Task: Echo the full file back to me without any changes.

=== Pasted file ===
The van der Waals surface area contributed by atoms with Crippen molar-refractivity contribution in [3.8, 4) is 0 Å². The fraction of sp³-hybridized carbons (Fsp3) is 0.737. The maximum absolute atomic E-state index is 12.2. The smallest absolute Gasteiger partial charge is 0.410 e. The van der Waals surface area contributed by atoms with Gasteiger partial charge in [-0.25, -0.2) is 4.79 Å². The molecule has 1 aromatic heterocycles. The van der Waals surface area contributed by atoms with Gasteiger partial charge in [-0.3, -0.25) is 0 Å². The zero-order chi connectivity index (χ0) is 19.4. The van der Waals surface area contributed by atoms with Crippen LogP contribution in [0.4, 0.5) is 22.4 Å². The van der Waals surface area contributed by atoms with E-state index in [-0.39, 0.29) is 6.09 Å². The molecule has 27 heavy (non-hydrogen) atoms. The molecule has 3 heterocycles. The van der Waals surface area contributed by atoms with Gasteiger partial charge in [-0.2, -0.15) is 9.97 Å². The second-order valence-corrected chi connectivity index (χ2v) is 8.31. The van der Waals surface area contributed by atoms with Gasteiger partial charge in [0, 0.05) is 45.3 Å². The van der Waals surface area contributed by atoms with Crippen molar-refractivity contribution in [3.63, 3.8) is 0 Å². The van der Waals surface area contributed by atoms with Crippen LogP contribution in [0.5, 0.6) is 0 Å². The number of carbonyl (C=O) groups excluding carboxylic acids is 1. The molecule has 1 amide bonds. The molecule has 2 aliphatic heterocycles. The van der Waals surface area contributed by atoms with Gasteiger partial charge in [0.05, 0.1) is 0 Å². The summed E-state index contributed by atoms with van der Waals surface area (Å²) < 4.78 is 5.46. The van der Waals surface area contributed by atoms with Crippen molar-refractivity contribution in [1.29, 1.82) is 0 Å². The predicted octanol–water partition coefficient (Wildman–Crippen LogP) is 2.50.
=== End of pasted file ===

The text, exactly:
The van der Waals surface area contributed by atoms with Crippen molar-refractivity contribution in [3.8, 4) is 0 Å². The fraction of sp³-hybridized carbons (Fsp3) is 0.737. The maximum absolute atomic E-state index is 12.2. The smallest absolute Gasteiger partial charge is 0.410 e. The van der Waals surface area contributed by atoms with Gasteiger partial charge in [-0.25, -0.2) is 4.79 Å². The molecule has 1 aromatic heterocycles. The van der Waals surface area contributed by atoms with Gasteiger partial charge in [-0.3, -0.25) is 0 Å². The zero-order chi connectivity index (χ0) is 19.4. The van der Waals surface area contributed by atoms with Crippen LogP contribution in [0.4, 0.5) is 22.4 Å². The van der Waals surface area contributed by atoms with E-state index in [-0.39, 0.29) is 6.09 Å². The molecule has 27 heavy (non-hydrogen) atoms. The molecule has 3 heterocycles. The van der Waals surface area contributed by atoms with Gasteiger partial charge in [-0.2, -0.15) is 9.97 Å². The second-order valence-corrected chi connectivity index (χ2v) is 8.31. The van der Waals surface area contributed by atoms with Gasteiger partial charge in [0, 0.05) is 45.3 Å². The van der Waals surface area contributed by atoms with Crippen molar-refractivity contribution in [3.63, 3.8) is 0 Å². The van der Waals surface area contributed by atoms with Crippen LogP contribution in [0.5, 0.6) is 0 Å². The number of carbonyl (C=O) groups excluding carboxylic acids is 1. The molecule has 1 amide bonds. The molecule has 2 aliphatic heterocycles. The van der Waals surface area contributed by atoms with Gasteiger partial charge in [0.05, 0.1) is 0 Å². The summed E-state index contributed by atoms with van der Waals surface area (Å²) < 4.78 is 5.46. The van der Waals surface area contributed by atoms with Crippen molar-refractivity contribution in [1.29, 1.82) is 0 Å². The predicted octanol–water partition coefficient (Wildman–Crippen LogP) is 2.50.